undear

undear

(ʌnˈdɪə)
adj
1. rare regarded without affection or favour; disesteemed
2. archaic valueless
References in periodicals archive ?
Collective response efficacy, the belief that humans are capable of reducing climate change, was assessed with a 5-point scale: 5 = Humans can reduce global warming and are going to do so successfully; 4 = Humans could reduce global warming, but it's undear whether we will do what's needed; 3 = Humans could reduce global warming, but people aren't willing to change their behavior, so we're not going to; 2 = People can't reduce global warming, even if it is happening; and 1 = Global warming isn't happening.
4) It is undear whether the Paris plot was hatched prior to the particular issue of Inspire cited here, but as described above, AQAP has been advocating for attacks against these targets for years, and travel by one of the Kouachi brothers to AQAP territory dearly points to AQAP's inspirational role, at a bare minimum.
It is undear whether the findings can be generalized to patients who chose not to search, the researchers noted.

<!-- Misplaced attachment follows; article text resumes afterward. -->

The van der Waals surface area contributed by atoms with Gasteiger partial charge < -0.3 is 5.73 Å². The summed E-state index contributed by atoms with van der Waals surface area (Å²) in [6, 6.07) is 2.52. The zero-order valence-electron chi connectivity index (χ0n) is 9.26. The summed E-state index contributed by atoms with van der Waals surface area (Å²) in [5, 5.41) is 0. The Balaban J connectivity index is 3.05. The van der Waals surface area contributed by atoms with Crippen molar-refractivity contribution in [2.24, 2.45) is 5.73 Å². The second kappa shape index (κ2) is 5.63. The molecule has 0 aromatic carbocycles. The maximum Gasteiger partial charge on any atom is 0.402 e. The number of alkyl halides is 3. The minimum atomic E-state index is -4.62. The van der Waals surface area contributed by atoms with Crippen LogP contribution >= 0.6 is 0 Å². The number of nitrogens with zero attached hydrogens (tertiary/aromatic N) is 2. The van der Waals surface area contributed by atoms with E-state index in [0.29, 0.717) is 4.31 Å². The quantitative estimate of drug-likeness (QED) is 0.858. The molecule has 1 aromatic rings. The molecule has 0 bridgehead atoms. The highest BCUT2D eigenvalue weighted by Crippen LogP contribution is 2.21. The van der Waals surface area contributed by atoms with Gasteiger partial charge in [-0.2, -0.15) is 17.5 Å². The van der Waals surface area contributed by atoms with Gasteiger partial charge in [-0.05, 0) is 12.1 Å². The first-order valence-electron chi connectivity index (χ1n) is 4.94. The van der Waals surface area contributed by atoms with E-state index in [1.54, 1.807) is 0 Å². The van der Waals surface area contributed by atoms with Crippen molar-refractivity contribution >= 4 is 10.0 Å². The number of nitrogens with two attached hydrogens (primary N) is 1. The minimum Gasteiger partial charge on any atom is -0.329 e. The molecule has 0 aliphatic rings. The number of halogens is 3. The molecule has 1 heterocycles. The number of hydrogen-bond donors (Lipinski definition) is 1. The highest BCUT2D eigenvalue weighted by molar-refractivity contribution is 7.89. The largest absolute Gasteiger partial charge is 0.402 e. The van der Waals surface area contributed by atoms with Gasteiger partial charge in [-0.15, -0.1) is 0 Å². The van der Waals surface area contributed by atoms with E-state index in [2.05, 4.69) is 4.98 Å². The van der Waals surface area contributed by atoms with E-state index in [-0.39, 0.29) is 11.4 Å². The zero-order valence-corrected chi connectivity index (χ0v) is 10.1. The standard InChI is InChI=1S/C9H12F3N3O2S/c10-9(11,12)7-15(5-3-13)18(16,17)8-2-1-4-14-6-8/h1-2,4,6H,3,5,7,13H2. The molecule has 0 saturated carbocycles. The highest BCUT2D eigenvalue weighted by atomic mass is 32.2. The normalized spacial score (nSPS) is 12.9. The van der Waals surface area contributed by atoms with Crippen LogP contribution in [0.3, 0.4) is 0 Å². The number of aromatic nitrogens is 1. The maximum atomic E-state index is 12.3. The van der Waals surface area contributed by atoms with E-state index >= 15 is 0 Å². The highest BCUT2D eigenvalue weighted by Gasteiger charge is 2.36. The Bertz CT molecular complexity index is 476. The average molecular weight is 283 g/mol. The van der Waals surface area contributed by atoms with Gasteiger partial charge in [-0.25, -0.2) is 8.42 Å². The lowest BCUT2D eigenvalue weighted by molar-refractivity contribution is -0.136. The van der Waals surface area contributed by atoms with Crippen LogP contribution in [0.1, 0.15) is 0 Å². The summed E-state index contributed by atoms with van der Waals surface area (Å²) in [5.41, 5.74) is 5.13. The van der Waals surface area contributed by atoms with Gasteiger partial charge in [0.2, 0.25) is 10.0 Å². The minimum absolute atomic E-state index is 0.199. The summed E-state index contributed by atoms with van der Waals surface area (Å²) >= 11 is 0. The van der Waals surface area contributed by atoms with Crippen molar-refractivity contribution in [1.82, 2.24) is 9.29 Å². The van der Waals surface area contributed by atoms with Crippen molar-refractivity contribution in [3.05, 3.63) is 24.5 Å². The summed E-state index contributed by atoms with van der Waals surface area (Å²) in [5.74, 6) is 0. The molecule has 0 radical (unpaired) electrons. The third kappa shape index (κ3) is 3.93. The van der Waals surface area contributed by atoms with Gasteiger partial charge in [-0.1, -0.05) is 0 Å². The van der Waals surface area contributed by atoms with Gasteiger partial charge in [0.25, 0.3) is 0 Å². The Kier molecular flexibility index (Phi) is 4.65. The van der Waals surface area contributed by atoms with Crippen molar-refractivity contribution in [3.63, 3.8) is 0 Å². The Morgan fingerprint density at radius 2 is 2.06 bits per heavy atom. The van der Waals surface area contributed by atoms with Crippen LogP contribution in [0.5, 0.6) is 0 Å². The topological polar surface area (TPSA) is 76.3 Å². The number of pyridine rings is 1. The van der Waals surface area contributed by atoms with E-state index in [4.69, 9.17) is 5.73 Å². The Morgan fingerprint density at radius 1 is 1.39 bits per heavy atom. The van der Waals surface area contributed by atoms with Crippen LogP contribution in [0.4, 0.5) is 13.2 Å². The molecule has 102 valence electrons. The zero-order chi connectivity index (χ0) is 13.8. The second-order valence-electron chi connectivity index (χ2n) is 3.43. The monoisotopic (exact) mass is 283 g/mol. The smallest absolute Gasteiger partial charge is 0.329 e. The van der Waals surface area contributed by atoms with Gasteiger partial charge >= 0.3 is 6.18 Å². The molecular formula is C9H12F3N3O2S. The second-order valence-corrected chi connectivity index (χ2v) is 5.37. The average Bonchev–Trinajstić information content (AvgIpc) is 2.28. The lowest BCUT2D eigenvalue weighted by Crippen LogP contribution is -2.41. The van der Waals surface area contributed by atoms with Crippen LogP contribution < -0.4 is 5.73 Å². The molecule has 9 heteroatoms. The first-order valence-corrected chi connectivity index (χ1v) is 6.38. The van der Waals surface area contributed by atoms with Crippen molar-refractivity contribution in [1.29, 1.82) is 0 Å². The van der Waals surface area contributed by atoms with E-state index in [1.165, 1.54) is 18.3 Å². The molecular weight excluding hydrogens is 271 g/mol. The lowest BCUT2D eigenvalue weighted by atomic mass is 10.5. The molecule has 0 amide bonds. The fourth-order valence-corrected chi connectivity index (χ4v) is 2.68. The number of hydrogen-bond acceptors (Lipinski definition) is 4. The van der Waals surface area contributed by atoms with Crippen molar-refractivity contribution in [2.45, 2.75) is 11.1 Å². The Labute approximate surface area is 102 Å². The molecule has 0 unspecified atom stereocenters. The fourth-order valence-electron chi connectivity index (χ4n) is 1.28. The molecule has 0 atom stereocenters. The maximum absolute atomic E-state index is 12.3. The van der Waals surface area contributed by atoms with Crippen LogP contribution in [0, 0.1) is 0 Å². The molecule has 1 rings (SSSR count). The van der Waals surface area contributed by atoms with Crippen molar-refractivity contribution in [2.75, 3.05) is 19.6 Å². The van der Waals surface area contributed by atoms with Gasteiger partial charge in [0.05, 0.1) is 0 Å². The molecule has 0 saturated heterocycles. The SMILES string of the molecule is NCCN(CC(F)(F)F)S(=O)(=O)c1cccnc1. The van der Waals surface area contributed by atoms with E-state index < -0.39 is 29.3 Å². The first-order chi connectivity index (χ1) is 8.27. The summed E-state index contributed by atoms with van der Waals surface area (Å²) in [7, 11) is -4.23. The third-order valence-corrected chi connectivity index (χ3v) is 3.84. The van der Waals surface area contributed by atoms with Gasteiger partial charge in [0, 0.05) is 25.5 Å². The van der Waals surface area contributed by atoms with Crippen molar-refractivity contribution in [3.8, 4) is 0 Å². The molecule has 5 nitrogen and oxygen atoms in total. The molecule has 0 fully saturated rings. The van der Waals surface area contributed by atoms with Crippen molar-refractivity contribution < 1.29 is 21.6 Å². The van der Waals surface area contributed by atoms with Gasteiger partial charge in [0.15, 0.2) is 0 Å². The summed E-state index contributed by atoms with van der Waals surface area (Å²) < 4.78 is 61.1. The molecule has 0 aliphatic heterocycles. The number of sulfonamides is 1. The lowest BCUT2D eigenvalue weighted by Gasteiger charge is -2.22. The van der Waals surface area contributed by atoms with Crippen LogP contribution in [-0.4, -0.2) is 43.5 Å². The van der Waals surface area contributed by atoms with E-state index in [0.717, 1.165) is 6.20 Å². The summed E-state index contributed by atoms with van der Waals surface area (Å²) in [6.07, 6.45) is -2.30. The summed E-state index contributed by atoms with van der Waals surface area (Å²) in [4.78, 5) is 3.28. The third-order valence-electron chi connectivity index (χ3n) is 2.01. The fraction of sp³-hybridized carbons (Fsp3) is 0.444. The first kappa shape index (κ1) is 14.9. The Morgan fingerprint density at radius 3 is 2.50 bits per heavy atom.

Tamerlan Tsamaev, the Boston bombing suspect who died in a shootout with police in April, may have had contact with foreign militants, but it is undear what role, if any, they played in the attack, the report found.
Some of these changes might enhance a person's fight-or-flight response, and so could prepare survivors for future disasters, but the health implications are undear, she said.
Law employs 50 people, and it remains undear how many, if any, of them will end up working with the new vendor.
It remains undear, however, to what degree Indiana is exporting to its full potential given the prominence of high-export industries in the state.
As a result, it is undear whether the extended questioning of one of these people occurred under the extension mechanism or as a result of a repeat warrant: ASIO, Report to Parliament 2003-2004 (2004) 40; ASIO, Report to Parliament 2004-2005 (2005) 41.
The cause of delirium is undear, but doctors think patients sedated and on ventilators--as many are in the ICU--are particularly susceptible to the condition.
Nevertheless, it is undear, from defendant's moving papers, whether defendant also possessed a 'specific objective justification' for its extremely broad requests for extensive documentation relating to the Naik entity's ownership, licencing, income, expenses, employment practices, and business relationships.
It is undear why so many of these high-risk subjects did not undergo surveillance as recommended.
ANR MD John Lennon said it was undear why the OFT had chosen to focus its investigation on copy allocation, cover prices and granting wholesalers exclusive distribution territories when retailers would argue that carriage charges were the most serious issue.